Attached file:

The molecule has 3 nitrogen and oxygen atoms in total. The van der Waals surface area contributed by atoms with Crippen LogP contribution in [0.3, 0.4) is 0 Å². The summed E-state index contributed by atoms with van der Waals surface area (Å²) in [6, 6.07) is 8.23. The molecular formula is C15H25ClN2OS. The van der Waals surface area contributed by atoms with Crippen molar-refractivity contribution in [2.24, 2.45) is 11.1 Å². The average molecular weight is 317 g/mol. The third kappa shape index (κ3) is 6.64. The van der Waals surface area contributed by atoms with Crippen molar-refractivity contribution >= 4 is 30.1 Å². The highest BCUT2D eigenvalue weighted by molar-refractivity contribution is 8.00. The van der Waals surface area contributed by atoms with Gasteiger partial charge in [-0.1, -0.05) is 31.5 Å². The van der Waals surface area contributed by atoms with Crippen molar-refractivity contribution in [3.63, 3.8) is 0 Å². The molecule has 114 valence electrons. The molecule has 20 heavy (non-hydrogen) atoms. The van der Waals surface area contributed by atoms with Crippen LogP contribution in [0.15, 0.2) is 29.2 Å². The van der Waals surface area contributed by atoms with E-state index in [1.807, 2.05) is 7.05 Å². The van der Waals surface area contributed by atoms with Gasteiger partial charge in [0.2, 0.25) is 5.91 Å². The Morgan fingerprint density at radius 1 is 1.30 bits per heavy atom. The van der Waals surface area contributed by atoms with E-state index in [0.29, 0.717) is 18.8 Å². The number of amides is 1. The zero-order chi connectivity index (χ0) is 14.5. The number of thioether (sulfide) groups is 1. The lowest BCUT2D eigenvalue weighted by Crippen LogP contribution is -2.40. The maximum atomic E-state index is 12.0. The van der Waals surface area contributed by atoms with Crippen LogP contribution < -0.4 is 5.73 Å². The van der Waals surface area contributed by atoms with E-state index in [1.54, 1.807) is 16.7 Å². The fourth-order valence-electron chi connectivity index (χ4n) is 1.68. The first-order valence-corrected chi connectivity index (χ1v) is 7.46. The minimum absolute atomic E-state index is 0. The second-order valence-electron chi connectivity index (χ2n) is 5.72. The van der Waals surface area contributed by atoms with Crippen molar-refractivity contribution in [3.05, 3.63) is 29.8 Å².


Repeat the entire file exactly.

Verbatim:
The molecule has 3 nitrogen and oxygen atoms in total. The van der Waals surface area contributed by atoms with Crippen LogP contribution in [0.3, 0.4) is 0 Å². The summed E-state index contributed by atoms with van der Waals surface area (Å²) in [6, 6.07) is 8.23. The molecular formula is C15H25ClN2OS. The van der Waals surface area contributed by atoms with Crippen molar-refractivity contribution in [2.24, 2.45) is 11.1 Å². The average molecular weight is 317 g/mol. The third kappa shape index (κ3) is 6.64. The van der Waals surface area contributed by atoms with Crippen molar-refractivity contribution >= 4 is 30.1 Å². The highest BCUT2D eigenvalue weighted by molar-refractivity contribution is 8.00. The van der Waals surface area contributed by atoms with Gasteiger partial charge in [-0.1, -0.05) is 31.5 Å². The van der Waals surface area contributed by atoms with Crippen molar-refractivity contribution in [3.63, 3.8) is 0 Å². The molecule has 114 valence electrons. The molecule has 20 heavy (non-hydrogen) atoms. The van der Waals surface area contributed by atoms with Crippen LogP contribution in [0.15, 0.2) is 29.2 Å². The van der Waals surface area contributed by atoms with E-state index in [1.807, 2.05) is 7.05 Å². The van der Waals surface area contributed by atoms with Gasteiger partial charge in [0.2, 0.25) is 5.91 Å². The Morgan fingerprint density at radius 1 is 1.30 bits per heavy atom. The van der Waals surface area contributed by atoms with E-state index in [0.29, 0.717) is 18.8 Å². The number of amides is 1. The zero-order chi connectivity index (χ0) is 14.5. The number of thioether (sulfide) groups is 1. The lowest BCUT2D eigenvalue weighted by Crippen LogP contribution is -2.40. The maximum atomic E-state index is 12.0. The van der Waals surface area contributed by atoms with Crippen LogP contribution < -0.4 is 5.73 Å². The van der Waals surface area contributed by atoms with E-state index in [1.54, 1.807) is 16.7 Å². The fourth-order valence-electron chi connectivity index (χ4n) is 1.68. The first-order valence-corrected chi connectivity index (χ1v) is 7.46. The minimum absolute atomic E-state index is 0. The second-order valence-electron chi connectivity index (χ2n) is 5.72. The van der Waals surface area contributed by atoms with Crippen molar-refractivity contribution in [3.05, 3.63) is 29.8 Å².